TORONTO -- Premier Dalton McGuinty agreed Tuesday to a key NDP budget demand to hike taxes for the wealthy in order to stave off another election.
The minority Liberals will put a surtax on those earning more than $500,000, McGuinty said, after a 40-minute meeting with NDP Leader Andrea Horwath.
NDP Leader Andrea Horwath says the tax on what she calls the ultra-wealthy helps make the Liberals' budget a little more fair.
She says the NDP will not vote against the budget in a crucial vote Tuesday, which means the minority government will not be defeated.
All the money raised by the surtax -- about $470 million next year -- will go towards paying down Ontario's $15.2-billion deficit and will end once the budget is balanced in 2017, he added.
The NDP wanted to use the revenue to increase welfare rates, save daycare spaces and put more money into community and home care.
McGuinty agreed last week to allocate more money to child care from the existing education budget and increase the Ontario Disability Support Program by lowering the costs of the top ten generic drugs paid by the government.
The premier called his offer on the surtax a "sensible compromise,'' but it still flies in the face of his promise not to balance the budget by raising taxes.
"They wanted a tax on the rich, I wanted a way to pay down our deficit faster,'' he said.
"So we're asking those that can do most to do a little bit more to help us accelerate our plan to eliminate that deficit, so that ultimately we have a stronger economy and we can protect our schools and health care.''
McGuinty also agreed to increase welfare by one per cent instead of freezing rates and creating a $20-million transition fund to help rural and northern hospitals.
"I accept the status that I have as leader of a minority government,'' he said. "And I think the most important orders I received from the people of Ontario is make this government work for them.''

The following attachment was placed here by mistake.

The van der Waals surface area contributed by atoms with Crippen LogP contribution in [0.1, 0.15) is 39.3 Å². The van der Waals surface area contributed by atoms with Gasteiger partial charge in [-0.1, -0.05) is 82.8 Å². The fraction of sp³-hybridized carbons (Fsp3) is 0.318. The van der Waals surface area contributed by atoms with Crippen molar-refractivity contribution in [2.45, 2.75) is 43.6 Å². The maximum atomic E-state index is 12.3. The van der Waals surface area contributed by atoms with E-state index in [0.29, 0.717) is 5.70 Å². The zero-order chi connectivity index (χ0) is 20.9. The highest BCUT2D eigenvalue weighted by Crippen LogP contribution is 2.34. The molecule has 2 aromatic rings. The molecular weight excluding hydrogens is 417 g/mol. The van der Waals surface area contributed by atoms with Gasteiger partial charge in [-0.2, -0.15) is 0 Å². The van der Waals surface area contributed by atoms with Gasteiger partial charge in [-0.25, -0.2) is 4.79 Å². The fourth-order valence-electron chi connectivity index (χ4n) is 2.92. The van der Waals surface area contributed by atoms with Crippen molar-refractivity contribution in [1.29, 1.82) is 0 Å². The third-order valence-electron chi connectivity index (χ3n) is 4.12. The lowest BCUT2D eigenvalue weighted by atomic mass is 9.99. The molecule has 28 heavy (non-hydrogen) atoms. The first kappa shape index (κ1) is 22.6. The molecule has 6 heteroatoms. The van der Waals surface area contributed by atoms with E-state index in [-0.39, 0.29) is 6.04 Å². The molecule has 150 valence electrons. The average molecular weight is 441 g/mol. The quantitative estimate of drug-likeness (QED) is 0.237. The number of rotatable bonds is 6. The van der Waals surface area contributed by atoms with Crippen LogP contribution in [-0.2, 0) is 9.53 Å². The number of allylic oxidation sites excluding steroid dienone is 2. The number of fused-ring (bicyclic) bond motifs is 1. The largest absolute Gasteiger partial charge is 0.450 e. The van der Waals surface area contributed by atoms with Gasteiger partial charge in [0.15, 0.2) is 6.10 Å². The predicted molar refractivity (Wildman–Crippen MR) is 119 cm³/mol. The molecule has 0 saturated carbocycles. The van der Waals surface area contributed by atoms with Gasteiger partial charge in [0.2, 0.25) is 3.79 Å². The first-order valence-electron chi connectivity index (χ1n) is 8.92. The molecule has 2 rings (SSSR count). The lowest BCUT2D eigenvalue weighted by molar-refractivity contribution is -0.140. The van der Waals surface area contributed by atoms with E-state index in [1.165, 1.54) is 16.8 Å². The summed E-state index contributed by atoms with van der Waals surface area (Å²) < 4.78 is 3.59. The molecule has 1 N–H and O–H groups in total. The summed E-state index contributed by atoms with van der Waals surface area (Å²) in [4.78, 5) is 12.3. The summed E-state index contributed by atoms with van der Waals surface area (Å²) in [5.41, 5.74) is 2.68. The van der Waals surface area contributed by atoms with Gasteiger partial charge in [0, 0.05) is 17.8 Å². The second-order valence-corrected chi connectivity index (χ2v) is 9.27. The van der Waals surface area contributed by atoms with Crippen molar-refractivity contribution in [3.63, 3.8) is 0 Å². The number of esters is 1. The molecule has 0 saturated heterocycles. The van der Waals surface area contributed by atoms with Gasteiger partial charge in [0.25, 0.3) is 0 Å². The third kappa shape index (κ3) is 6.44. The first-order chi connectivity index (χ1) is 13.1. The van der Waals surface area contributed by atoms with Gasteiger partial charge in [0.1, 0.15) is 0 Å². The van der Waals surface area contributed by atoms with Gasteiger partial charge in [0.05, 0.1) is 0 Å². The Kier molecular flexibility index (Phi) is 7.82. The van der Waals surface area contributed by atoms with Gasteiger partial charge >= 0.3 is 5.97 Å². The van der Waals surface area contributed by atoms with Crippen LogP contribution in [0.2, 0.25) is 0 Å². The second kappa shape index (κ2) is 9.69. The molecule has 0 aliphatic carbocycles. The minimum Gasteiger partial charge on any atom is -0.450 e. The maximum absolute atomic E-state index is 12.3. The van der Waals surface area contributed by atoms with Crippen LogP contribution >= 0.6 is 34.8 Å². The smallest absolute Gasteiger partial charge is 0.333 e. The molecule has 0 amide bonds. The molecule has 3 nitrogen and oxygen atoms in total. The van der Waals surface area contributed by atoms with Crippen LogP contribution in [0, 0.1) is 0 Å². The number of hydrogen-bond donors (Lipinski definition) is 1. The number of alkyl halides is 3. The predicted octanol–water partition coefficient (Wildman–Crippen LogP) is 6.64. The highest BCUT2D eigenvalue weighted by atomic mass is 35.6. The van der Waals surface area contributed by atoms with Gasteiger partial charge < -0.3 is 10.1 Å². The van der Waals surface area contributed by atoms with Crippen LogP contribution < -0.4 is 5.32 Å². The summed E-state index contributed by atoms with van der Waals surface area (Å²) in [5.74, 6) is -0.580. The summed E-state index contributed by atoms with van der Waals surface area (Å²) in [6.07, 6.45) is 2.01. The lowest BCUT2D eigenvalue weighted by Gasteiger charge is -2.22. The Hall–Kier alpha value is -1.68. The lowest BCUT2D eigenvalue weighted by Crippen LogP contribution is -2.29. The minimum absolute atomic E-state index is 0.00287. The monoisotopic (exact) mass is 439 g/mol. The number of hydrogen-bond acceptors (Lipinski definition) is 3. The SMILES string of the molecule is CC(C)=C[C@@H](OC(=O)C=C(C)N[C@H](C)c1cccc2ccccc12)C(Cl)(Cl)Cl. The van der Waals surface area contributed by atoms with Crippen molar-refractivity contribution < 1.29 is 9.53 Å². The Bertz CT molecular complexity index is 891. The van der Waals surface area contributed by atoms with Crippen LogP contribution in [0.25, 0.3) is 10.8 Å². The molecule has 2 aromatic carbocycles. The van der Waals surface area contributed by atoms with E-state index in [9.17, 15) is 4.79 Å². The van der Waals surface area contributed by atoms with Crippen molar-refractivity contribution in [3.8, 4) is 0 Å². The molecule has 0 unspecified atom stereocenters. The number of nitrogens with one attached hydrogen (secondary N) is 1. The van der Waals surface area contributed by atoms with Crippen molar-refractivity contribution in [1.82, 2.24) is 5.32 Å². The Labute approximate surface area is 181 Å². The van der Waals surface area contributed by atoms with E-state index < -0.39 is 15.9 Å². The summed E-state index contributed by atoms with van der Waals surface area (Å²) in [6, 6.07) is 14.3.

The concessions came after Horwath dropped one of her key demands -- removing the provincial portion of the HST from home heating bills -- last week.
The party was also demanding the Liberals create a $250-million job creation tax credit, scrap plans to sell off Ontario Northland and help industries affected by the budget, including horse racing and tourism.
The Progressive Conservatives have vowed to vote against the budget on Tuesday, so the Liberals needed NDP support to avoid an election.
The 2012 Ontario budget freezes pay for doctors, and extends a pay freeze for health care executives. The province will begin means-testing seniors' prescription drugs, paid for under the Ontario Drug Benefit Plan, effectively meaning that the 5 per cent wealthiest seniors covered by the plan will have to pay more into the plan. Seniors with incomes over $100,000 and senior couples with combined incomes above $160,000 will be affected. Increases in health care spending will be capped at 2.1 per cent per year.
The budget freezes pay for teachers. A pay freeze for educational executives, already in place, will be extended. School boards in low-population areas will be amalgamated, and "under-utilized" schools will be shut. Student transportation will be cut by $34 million.
The province will begin means-testing seniors' prescription drugs, paid for under the Ontario Drug Benefit Plan, effectively meaning that the 5 per cent wealthiest seniors covered by the plan will have to pay more into the plan. Seniors with incomes over $100,000 and senior couples with combined incomes above $160,000 will be affected.
Welfare rates will be frozen and planned increases to the Ontario Child Benefit will be delayed.
There are no tax hikes in the 2012 Ontario budget, but it does freeze the corporate tax rate at 11.5 per cent, foregoing planned reductions in the tax rate to 10 per cent. The freeze is expected to save $1.5 billion over three years.
Ontario will cap the 10 per cent hydro bill rebate at 3,000 kilowatt-hours, a limit high enough that most homes won't be affected, but businesses could be. Reducing the tax credit will save $470 million over three years.
On top of the four jails the province already plans to close, the budget adds two more to the closure list -- one in Brantford and one in Chatham. Overtime for jail guards and the Ontario Provincial Police will be reduced.
Ontario plans to reduce spending on business support programs by $250 million by merging a number of different programs.
The province aims to increase revenue by increasing the number of gambling facilities. [Details to come]